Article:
Anthony Minghella's lauded romantic epic comes to the small screen starring Ralph Fiennes as the scholarly Hungarian explorer Count Laszlo de Almasy. After being badly burned in a plane crash, Almasy lies in a bombed villa under the care of an army nurse, the dreamy Hana (Binoche), and reminisces over his affair with Katherine (Kristin Scott-Thomas). Though he remembers their affair as utterly spiritual, it never really flourishes in the viewers' eyes since their assignations are restrained by clipped dialogue and hurried sex. They manage to break the tension by continually changing their mind about whether or not they can be together. We know they are doomed and we gradually cease to care. Their romance is paralleled by a far more interesting liaison between Hana and a Sikh bomb-disposal expert, but Minghella sadly skimps on the details of their story. At times resembling something between Lawrence of Arabia and a Camel cigarettes advert, the film offers sweeping visions of the desert which, though impressive, do not make up for the turgidity of our hero and heroine.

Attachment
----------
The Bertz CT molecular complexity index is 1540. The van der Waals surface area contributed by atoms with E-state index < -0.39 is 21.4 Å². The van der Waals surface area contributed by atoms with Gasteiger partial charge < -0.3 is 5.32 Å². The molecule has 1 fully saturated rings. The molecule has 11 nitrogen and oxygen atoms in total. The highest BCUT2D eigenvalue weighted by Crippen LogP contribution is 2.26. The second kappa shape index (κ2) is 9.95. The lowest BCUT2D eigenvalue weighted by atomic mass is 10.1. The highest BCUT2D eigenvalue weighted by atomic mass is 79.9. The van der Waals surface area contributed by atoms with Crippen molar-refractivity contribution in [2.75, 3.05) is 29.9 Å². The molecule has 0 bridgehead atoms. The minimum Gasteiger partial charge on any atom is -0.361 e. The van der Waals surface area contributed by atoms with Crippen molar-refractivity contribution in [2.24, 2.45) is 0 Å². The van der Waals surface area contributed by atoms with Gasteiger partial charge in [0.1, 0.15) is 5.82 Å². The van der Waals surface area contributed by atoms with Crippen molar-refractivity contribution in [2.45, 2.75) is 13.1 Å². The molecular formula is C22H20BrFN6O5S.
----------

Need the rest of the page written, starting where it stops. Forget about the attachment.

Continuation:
Courage Under Fire (15) Fox, retail, 22 September pounds 12.99
Fresh from the Gulf War, Lt Colonel Nathan Sterling (Denzel Washington) is assigned to examine the Medal of Honour candidates. One of the nominees, Karen Walden (Meg Ryan) was killed while overseeing a rescue mission and Sterling must piece together the events leading to her death. The film scratches the surface of some touchy subjects, but never stays in one place long enough to attain any real depth.
Jack (PG) Buena Vista, retail, 22 September pounds 12.99.
In a story that we have already seen in Big, Robin Williams plays a 10- year-old boy afflicted by an accelerated ageing process, leaving him with the body of a 40-year-old man. It is a tragedy that Frances Ford Coppola, the man who directed such timeless classics as Apocalypse Now and The Godfather, is capable of such puerile clap-trap.Reuse content